Tag Archives: Windy City

Chicago Writers and Poets – A poem by Ilze Vitands

         IMG Randolph 2 

 Chicago Stories is introducing a new feature: Chicago Writers & Poets with new works by Chicagoans who bring their personal perspectives to the Chicago experience. I’ve been involved in writing groups and classes for a number of years and continue to meet and read the work of those who are capturing in words their unique take on Chicago life. I’ve been having so much fun I just want to share some of that with all of you. And I’ll be sneaking in some of my stuff, too.

A poem by Ilze Vitands.

QUOTH MY BODY

 By Ilze Vitands                                      

                   Once inside a kitchen cluttered,

                        at the counter there I uttered

                        over many a sauce and condiment bottle

                        and knives with vinyl grips.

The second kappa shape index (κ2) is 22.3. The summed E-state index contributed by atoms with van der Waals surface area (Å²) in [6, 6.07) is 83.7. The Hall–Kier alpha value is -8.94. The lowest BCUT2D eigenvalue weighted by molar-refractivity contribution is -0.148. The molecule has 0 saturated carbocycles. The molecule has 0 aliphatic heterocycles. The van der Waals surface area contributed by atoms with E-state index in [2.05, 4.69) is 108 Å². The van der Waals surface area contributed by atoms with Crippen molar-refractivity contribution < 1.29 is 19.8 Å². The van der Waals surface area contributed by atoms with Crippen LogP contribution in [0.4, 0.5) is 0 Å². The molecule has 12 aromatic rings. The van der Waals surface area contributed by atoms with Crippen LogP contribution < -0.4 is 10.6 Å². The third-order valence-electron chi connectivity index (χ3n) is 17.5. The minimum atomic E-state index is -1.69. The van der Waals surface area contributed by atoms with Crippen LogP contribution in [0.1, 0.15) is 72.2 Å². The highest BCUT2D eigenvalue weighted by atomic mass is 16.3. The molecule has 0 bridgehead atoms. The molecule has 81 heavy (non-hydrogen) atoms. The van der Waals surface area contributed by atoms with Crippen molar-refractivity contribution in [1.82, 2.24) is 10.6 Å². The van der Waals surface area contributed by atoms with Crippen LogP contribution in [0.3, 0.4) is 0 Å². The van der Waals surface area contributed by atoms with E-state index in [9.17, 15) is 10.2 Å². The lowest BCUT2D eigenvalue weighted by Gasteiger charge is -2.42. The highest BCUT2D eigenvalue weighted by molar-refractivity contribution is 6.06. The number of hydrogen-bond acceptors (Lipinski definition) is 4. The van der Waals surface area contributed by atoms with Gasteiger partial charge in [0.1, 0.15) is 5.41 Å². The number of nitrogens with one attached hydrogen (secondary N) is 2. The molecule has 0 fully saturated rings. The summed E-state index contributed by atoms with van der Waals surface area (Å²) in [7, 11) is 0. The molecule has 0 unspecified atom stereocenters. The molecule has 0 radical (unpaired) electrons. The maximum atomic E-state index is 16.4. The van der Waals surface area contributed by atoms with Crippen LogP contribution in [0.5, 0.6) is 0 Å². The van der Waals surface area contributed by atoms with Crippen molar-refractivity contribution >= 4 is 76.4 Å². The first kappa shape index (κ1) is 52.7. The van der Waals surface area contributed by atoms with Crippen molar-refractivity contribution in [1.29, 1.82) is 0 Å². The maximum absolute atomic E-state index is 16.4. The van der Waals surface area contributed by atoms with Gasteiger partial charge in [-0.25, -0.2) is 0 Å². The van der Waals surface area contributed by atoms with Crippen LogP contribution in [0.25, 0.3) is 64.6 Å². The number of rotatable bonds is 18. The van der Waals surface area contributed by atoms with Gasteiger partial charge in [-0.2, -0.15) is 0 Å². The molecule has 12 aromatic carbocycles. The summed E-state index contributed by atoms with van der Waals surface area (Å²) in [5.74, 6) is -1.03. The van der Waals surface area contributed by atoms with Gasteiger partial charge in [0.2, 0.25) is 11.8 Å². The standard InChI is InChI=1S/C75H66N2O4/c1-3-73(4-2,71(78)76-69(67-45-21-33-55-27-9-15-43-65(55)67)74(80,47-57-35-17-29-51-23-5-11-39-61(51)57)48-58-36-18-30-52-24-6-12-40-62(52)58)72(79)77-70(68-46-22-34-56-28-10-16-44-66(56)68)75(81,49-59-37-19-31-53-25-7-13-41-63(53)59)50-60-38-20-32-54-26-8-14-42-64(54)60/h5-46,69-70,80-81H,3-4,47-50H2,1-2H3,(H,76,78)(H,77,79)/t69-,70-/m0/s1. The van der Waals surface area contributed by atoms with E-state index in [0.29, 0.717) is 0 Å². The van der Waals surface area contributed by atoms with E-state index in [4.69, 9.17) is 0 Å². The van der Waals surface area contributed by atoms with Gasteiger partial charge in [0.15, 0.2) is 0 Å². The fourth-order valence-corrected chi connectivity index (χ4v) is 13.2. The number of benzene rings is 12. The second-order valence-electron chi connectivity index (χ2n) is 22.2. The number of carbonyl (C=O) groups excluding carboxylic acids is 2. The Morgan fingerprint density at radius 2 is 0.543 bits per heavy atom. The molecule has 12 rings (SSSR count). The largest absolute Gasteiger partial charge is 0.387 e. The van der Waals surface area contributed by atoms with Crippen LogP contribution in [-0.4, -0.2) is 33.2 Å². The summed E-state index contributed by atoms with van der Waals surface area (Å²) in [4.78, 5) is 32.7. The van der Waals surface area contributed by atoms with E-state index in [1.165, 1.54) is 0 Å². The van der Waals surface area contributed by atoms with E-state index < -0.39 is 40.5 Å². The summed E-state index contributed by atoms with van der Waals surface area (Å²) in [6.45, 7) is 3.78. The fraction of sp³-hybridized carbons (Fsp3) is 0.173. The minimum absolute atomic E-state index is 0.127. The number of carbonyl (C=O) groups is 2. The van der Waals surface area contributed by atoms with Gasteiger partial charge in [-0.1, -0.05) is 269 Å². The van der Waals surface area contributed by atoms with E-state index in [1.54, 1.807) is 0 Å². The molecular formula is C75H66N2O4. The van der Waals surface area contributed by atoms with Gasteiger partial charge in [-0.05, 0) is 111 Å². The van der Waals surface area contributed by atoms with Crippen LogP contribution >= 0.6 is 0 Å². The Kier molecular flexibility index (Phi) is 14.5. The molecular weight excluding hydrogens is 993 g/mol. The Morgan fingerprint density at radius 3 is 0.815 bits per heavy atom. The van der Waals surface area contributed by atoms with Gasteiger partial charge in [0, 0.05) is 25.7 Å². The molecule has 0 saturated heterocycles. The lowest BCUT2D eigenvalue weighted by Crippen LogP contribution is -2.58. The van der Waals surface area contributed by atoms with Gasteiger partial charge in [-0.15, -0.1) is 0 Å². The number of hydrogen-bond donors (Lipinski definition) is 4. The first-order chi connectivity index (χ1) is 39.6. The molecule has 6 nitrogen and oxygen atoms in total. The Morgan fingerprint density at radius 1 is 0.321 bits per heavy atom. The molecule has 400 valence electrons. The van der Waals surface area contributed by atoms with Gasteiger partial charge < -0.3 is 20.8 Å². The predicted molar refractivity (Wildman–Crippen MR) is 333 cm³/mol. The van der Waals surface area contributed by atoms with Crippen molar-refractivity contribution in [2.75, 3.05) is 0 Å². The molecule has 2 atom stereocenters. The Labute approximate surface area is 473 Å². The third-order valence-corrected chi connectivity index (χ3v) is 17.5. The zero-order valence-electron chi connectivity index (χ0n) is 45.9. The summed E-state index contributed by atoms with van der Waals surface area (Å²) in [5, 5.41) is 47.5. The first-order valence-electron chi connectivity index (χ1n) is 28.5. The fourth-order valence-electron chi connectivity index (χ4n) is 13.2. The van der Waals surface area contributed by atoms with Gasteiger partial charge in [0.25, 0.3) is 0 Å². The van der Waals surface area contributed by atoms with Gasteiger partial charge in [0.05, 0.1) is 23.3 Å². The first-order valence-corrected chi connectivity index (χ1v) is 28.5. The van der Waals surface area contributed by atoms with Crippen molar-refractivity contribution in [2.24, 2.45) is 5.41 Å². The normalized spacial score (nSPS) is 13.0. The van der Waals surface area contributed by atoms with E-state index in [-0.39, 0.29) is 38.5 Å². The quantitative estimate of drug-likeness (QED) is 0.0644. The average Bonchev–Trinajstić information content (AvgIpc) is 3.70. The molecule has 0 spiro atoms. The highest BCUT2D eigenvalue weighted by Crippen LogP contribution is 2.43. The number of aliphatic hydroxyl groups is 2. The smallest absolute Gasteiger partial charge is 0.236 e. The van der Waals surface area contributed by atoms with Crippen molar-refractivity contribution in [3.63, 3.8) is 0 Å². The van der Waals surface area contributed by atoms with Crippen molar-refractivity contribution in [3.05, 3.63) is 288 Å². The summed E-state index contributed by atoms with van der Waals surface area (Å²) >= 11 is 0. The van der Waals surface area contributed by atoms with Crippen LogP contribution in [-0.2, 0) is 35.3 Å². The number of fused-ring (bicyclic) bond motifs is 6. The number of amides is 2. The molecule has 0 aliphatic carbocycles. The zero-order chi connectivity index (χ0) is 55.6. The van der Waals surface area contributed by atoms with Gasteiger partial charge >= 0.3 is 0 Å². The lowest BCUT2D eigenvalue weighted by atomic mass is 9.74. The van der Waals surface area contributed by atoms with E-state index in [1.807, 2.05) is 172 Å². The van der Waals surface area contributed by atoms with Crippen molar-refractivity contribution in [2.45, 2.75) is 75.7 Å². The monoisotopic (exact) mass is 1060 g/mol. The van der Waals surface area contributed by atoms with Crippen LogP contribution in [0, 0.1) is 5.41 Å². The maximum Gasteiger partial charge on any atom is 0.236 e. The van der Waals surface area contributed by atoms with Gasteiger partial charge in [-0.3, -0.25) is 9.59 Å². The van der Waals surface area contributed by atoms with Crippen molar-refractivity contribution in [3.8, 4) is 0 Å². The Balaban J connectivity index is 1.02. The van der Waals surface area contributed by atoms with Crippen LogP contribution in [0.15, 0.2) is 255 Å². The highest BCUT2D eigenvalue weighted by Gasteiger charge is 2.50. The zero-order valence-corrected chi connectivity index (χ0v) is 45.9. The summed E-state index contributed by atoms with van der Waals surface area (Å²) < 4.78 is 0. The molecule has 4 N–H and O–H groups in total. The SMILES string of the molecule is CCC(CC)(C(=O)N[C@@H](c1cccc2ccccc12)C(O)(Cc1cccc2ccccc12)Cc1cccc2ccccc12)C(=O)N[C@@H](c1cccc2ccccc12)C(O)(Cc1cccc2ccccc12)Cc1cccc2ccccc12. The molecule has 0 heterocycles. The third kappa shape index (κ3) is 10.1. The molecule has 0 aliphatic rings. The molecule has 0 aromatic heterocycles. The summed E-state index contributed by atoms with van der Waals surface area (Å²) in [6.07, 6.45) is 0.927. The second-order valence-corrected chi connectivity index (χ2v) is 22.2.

Here I paused in reverence, asking,

                        my body’s wisdom thus unmasking, 

                        after so much multi-tasking,

                        What refreshment here equips?

                        Of the best and healthy choices?

                        What food here shall pass my lips?”

                     Quoth my body, “Eat some chips.”

 

                 Ah, distinctly I remember

                        my reaction, this dissembler!

                        How my wise and knowing body could retort and be so flip?

                        So I spake, “I am mishearing.

                        Surely you would not be steering

                        me to such unworthy leering

                        at that yellow plastic clip

                        holding closed this bag of Ruffles?

                        “Truly, this food I should skip!”

                     Quoth my body, “Onion dip.”

 

              Presently, with virtue stronger,

                        hesitating then no longer,